By Patrick Graham and Jamie McGeever
LONDON (Reuters) - The world's top financial regulator on Tuesday urged deep-rooted change to how currency benchmarks are set, encouraging market players to tighten up their governance, practices and controls rather than imposing stringent new regulation.
The proposals come in response to allegations being investigated by regulators that dealers at major banks colluded and manipulated key reference rates in the $5.3 trillion-a-day market, the world's biggest and least-regulated.
At the center of the investigations is activity around the 4 p.m. currency fix in London, a 60-second window where key exchange rates are set. These prices are used as reference rates for trillions of dollars of investment and trade globally.
The Financial Stability Board, based in Basel in Switzerland, said it had no access to any evidence or knowledge of any details of the investigations.
Its report included a request for views on a number of recommendations, which include changes to market infrastructure, systems and how the benchmark is calculated.
The changes that have been proposed go deeper than many in the banking sector had expected just weeks ago. But they stop short of calling for outright replacement of the existing fix or any sort of direct regulation - although that could be "revisited".
"We have consistently argued it is not the fix that is broken, but rather it is the manner in which it is used by certain market participants that must be scrutinized," said Marshall Bailey, president of dealer association the ACI.
"In all cases in markets, ultimately it comes down to the behavior of individual market participants, and the ability of their supervisors to enforce high standards."
The report said banks should change the common practice of promising to deliver clients their currency at the "mid" exchange rate set at a fixing. Instead, they should either charge a clear fee or at least include a bid-offer spread depending on whether a client is buying or selling the currency.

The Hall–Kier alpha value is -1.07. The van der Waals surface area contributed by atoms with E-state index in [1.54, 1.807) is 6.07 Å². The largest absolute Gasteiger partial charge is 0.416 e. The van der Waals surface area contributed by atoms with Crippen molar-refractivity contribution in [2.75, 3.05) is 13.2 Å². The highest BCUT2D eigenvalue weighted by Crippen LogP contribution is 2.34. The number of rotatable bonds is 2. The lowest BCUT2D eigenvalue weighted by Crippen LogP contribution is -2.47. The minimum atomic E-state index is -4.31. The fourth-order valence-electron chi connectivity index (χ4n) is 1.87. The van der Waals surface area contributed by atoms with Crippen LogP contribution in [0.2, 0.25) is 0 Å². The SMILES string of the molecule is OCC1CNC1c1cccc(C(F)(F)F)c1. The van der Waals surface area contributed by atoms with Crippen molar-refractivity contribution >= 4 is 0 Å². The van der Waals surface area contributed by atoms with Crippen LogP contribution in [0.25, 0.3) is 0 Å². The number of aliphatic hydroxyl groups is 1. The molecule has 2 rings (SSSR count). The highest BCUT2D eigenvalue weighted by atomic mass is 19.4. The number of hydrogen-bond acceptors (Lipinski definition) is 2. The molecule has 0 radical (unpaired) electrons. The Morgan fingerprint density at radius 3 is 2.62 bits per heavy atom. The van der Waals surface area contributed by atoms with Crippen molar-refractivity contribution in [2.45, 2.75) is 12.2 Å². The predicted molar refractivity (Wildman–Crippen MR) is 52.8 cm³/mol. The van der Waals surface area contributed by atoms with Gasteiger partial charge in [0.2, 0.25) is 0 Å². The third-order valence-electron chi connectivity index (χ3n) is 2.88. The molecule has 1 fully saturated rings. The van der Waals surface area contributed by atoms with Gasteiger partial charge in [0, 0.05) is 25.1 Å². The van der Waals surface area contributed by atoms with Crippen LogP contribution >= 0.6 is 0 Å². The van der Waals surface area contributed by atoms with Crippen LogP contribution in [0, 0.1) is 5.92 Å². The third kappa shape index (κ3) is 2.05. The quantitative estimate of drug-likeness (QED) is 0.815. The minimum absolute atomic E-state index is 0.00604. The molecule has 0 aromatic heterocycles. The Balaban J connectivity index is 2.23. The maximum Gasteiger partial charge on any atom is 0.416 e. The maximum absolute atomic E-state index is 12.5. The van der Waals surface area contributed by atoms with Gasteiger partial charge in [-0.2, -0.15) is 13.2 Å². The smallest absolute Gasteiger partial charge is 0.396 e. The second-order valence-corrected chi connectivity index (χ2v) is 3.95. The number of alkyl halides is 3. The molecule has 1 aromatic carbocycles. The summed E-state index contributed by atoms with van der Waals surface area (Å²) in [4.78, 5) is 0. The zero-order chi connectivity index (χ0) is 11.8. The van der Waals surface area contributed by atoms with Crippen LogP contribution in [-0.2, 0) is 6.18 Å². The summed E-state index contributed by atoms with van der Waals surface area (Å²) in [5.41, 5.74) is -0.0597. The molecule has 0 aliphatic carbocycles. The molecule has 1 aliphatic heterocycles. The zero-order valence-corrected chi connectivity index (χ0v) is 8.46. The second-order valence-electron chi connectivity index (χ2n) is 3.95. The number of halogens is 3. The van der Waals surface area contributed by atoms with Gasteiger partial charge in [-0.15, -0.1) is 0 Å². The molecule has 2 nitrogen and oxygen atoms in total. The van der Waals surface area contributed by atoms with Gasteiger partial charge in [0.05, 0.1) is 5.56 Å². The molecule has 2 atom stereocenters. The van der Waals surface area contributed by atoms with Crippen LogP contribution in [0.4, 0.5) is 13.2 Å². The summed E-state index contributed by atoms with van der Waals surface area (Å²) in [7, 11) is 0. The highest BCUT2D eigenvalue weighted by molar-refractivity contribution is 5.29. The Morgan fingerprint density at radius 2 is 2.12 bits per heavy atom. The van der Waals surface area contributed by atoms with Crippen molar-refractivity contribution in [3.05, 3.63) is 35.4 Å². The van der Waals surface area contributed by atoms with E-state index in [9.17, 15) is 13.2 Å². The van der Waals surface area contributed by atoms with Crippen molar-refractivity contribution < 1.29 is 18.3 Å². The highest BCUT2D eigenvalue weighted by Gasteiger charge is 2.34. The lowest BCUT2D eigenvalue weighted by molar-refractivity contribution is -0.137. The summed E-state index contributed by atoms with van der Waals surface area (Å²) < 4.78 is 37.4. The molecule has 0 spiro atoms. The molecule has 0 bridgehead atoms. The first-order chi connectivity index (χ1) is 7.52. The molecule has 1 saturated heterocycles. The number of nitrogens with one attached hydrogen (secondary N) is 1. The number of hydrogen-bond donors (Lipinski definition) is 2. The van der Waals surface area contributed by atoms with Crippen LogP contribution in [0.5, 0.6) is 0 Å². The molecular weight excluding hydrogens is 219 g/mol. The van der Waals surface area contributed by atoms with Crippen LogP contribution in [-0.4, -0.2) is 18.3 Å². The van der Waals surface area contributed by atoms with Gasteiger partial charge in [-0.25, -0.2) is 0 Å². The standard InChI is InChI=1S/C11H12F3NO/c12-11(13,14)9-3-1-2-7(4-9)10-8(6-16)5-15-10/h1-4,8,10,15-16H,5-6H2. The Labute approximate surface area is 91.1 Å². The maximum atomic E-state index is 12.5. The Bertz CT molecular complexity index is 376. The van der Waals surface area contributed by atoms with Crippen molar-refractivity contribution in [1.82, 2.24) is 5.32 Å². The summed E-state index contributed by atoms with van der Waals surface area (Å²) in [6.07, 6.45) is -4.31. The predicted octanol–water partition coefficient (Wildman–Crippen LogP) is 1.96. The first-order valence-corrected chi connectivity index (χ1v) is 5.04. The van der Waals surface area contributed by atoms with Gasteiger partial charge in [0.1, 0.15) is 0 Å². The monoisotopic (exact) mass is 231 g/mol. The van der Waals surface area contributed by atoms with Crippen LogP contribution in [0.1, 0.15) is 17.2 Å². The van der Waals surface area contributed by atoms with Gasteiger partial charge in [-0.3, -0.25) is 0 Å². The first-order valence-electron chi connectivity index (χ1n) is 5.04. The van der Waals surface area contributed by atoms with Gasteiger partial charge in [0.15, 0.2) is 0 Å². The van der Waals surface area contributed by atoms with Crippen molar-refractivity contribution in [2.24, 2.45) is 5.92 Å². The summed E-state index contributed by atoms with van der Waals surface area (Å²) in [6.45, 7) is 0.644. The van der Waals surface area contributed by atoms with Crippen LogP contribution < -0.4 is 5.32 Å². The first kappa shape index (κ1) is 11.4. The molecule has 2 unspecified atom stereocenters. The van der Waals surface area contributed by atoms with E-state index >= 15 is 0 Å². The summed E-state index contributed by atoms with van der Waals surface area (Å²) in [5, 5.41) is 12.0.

Bid-offer spreads are standard in all other foreign exchange trading. They were effectively eliminated from the fixings for the market's biggest fund and corporate clients some years ago, as banks competed for volumes of orders.
"The group recommends that fixing transactions be priced in a manner that is transparent and is consistent with the risk borne in accepting such transactions," the report said.
The other major change signaled was support for a new independent system to net off the bulk of fixing orders by matching buy and sell orders, and execute the remainder.
Banking sources told Reuters last week that the FSB had been considering proposals for a system that isolated fixing orders to keep them out of the hands of speculative traders - mostly hedge funds and spot dealing desks at major banks.
"The group supports the development of industry-led initiatives to create independent netting and execution facilities," it said on Tuesday. "However, it also is interested in seeking feedback from market participants on the development of a global/central utility for order-matching to facilitate fixing orders from any market participants."
Industry sources have questioned whether regulators would be able to give control of such a business to one entity.
"The unintended consequences of further concentration of FX flows may not be what the regulators and supervisors want," the ACI's Bailey said. "We would have to be careful in the formation of such a utility, and ensure that all parties understood their role and their obligations."
Until just weeks ago, senior players in foreign exchange markets had thought the FSB's working group was likely to take a cautious approach on the fixings, preferring to wait for the conclusion of around a dozen regulatory investigations worldwide.
But two sources with knowledge of discussions with the FSB told Reuters last week that UK-based bankers and officials had exerted pressure for action that would help with efforts to quickly draw a line under the affair. They were concerned at the effect it was having on markets that are central to London's role as a financial center.
Britain's Financial Conduct Authority and the U.S. Department of Justice opened investigations last October into allegations that senior traders shared market-sensitive information relevant for the London fix.
London is the hub of the global currency market, accounting for some 40 percent of the $5.3 trillion average daily volume.
The WM/Reuters fix relates to several exchange rates and is compiled using data from Thomson Reuters and other providers. They are calculated by WM, a unit of State Street Corp. Thomson Reuters is the parent company of Reuters News, which is not involved in the fixing process.
The European Central Bank also has a daily fix in Frankfurt where the euro's benchmark rates are set.
The FSB said banks and other market participants have until Aug. 12 to respond before final recommendations are sent to G20 leaders in November.
(Additional reporting by Anirban Nag Editing by Hugh Lawson/Jeremy Gaunt)